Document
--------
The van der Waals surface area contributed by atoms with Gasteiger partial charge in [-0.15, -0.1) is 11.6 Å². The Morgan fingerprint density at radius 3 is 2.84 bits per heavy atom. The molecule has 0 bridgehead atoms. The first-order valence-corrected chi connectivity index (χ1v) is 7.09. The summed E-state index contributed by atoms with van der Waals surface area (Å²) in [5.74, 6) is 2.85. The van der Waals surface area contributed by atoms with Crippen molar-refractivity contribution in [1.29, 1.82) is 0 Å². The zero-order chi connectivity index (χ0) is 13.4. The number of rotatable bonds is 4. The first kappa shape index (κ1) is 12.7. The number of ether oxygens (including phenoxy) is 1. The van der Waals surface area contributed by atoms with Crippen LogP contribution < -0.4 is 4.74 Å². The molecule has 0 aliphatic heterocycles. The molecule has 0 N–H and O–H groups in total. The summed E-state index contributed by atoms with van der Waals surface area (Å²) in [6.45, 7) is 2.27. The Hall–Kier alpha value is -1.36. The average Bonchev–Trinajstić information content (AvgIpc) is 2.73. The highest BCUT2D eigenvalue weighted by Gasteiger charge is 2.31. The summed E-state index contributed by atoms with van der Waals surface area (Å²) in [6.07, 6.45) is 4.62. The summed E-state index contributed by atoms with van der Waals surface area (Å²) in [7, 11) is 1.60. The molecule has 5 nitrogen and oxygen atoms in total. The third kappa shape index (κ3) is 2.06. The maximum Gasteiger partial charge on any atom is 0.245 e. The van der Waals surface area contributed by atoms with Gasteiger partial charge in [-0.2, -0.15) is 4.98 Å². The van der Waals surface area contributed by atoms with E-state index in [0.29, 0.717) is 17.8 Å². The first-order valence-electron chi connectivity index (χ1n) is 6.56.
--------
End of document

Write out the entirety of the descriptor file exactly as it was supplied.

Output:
The van der Waals surface area contributed by atoms with Gasteiger partial charge in [-0.15, -0.1) is 11.6 Å². The Morgan fingerprint density at radius 3 is 2.84 bits per heavy atom. The molecule has 0 bridgehead atoms. The first-order valence-corrected chi connectivity index (χ1v) is 7.09. The summed E-state index contributed by atoms with van der Waals surface area (Å²) in [5.74, 6) is 2.85. The van der Waals surface area contributed by atoms with Crippen molar-refractivity contribution in [1.29, 1.82) is 0 Å². The zero-order chi connectivity index (χ0) is 13.4. The number of rotatable bonds is 4. The first kappa shape index (κ1) is 12.7. The number of ether oxygens (including phenoxy) is 1. The van der Waals surface area contributed by atoms with Crippen LogP contribution < -0.4 is 4.74 Å². The molecule has 0 aliphatic heterocycles. The molecule has 0 N–H and O–H groups in total. The summed E-state index contributed by atoms with van der Waals surface area (Å²) in [6.45, 7) is 2.27. The Hall–Kier alpha value is -1.36. The average Bonchev–Trinajstić information content (AvgIpc) is 2.73. The highest BCUT2D eigenvalue weighted by Gasteiger charge is 2.31. The summed E-state index contributed by atoms with van der Waals surface area (Å²) in [6.07, 6.45) is 4.62. The summed E-state index contributed by atoms with van der Waals surface area (Å²) in [7, 11) is 1.60. The molecule has 5 nitrogen and oxygen atoms in total. The third kappa shape index (κ3) is 2.06. The maximum Gasteiger partial charge on any atom is 0.245 e. The van der Waals surface area contributed by atoms with Gasteiger partial charge in [-0.2, -0.15) is 4.98 Å². The van der Waals surface area contributed by atoms with E-state index in [0.29, 0.717) is 17.8 Å². The first-order valence-electron chi connectivity index (χ1n) is 6.56.